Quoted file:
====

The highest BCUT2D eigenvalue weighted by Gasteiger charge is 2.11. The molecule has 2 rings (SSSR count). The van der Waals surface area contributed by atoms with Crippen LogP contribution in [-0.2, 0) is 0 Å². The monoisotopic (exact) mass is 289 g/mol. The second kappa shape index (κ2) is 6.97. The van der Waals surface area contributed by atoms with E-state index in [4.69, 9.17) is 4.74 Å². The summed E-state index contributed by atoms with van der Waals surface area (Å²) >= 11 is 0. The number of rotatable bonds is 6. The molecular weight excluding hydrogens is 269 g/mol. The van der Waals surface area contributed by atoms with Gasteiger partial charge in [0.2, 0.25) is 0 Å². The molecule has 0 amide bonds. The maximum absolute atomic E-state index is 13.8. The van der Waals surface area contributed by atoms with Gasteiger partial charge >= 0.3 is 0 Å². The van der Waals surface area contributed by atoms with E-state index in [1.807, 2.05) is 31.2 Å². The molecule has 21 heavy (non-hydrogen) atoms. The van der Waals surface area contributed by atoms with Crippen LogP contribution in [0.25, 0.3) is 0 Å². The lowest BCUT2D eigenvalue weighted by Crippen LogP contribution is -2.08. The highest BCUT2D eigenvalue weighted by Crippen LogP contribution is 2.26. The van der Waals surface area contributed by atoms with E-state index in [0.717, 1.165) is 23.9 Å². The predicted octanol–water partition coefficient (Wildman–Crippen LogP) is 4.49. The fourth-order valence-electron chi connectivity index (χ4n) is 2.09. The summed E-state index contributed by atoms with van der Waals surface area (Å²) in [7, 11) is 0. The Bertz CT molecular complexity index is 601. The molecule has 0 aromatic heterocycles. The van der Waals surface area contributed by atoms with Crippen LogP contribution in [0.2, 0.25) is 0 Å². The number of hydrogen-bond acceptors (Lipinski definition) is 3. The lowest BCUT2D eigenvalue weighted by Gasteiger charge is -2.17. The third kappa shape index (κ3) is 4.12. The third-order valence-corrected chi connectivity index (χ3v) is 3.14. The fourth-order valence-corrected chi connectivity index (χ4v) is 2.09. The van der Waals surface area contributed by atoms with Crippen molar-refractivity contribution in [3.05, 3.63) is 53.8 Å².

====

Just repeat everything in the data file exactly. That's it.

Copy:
The highest BCUT2D eigenvalue weighted by Gasteiger charge is 2.11. The molecule has 2 rings (SSSR count). The van der Waals surface area contributed by atoms with Crippen LogP contribution in [-0.2, 0) is 0 Å². The monoisotopic (exact) mass is 289 g/mol. The second kappa shape index (κ2) is 6.97. The van der Waals surface area contributed by atoms with E-state index in [4.69, 9.17) is 4.74 Å². The summed E-state index contributed by atoms with van der Waals surface area (Å²) >= 11 is 0. The number of rotatable bonds is 6. The molecular weight excluding hydrogens is 269 g/mol. The van der Waals surface area contributed by atoms with Gasteiger partial charge in [0.2, 0.25) is 0 Å². The molecule has 0 amide bonds. The maximum absolute atomic E-state index is 13.8. The van der Waals surface area contributed by atoms with Gasteiger partial charge >= 0.3 is 0 Å². The van der Waals surface area contributed by atoms with E-state index in [1.807, 2.05) is 31.2 Å². The molecule has 21 heavy (non-hydrogen) atoms. The van der Waals surface area contributed by atoms with Crippen LogP contribution in [0.25, 0.3) is 0 Å². The lowest BCUT2D eigenvalue weighted by Crippen LogP contribution is -2.08. The highest BCUT2D eigenvalue weighted by Crippen LogP contribution is 2.26. The van der Waals surface area contributed by atoms with E-state index in [0.717, 1.165) is 23.9 Å². The predicted octanol–water partition coefficient (Wildman–Crippen LogP) is 4.49. The fourth-order valence-electron chi connectivity index (χ4n) is 2.09. The summed E-state index contributed by atoms with van der Waals surface area (Å²) in [7, 11) is 0. The Bertz CT molecular complexity index is 601. The molecule has 0 aromatic heterocycles. The van der Waals surface area contributed by atoms with Crippen LogP contribution in [0.2, 0.25) is 0 Å². The number of hydrogen-bond acceptors (Lipinski definition) is 3. The lowest BCUT2D eigenvalue weighted by Gasteiger charge is -2.17. The third kappa shape index (κ3) is 4.12. The third-order valence-corrected chi connectivity index (χ3v) is 3.14. The fourth-order valence-corrected chi connectivity index (χ4v) is 2.09. The van der Waals surface area contributed by atoms with Crippen molar-refractivity contribution in [3.05, 3.63) is 53.8 Å².